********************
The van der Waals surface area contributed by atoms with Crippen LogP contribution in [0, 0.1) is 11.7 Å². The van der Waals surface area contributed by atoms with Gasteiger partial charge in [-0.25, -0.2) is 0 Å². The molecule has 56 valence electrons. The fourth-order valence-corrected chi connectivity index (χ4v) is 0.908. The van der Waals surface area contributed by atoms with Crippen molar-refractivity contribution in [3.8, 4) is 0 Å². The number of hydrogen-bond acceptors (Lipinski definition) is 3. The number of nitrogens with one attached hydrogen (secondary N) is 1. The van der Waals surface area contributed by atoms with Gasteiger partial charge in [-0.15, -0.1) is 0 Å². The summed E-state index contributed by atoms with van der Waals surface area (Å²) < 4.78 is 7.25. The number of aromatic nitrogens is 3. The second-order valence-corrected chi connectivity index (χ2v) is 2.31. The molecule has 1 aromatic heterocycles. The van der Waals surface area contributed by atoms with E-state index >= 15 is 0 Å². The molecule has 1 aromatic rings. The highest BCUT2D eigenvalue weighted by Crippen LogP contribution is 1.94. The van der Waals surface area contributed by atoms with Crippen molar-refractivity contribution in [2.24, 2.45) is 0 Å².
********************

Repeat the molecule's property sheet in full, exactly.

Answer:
The van der Waals surface area contributed by atoms with Crippen LogP contribution in [0, 0.1) is 11.7 Å². The van der Waals surface area contributed by atoms with Gasteiger partial charge in [-0.25, -0.2) is 0 Å². The molecule has 56 valence electrons. The fourth-order valence-corrected chi connectivity index (χ4v) is 0.908. The van der Waals surface area contributed by atoms with Crippen molar-refractivity contribution in [3.8, 4) is 0 Å². The number of hydrogen-bond acceptors (Lipinski definition) is 3. The number of nitrogens with one attached hydrogen (secondary N) is 1. The van der Waals surface area contributed by atoms with Gasteiger partial charge in [-0.15, -0.1) is 0 Å². The summed E-state index contributed by atoms with van der Waals surface area (Å²) < 4.78 is 7.25. The number of aromatic nitrogens is 3. The second-order valence-corrected chi connectivity index (χ2v) is 2.31. The molecule has 1 aromatic heterocycles. The van der Waals surface area contributed by atoms with E-state index >= 15 is 0 Å². The molecule has 1 aromatic rings. The highest BCUT2D eigenvalue weighted by Crippen LogP contribution is 1.94. The van der Waals surface area contributed by atoms with Crippen molar-refractivity contribution in [2.24, 2.45) is 0 Å².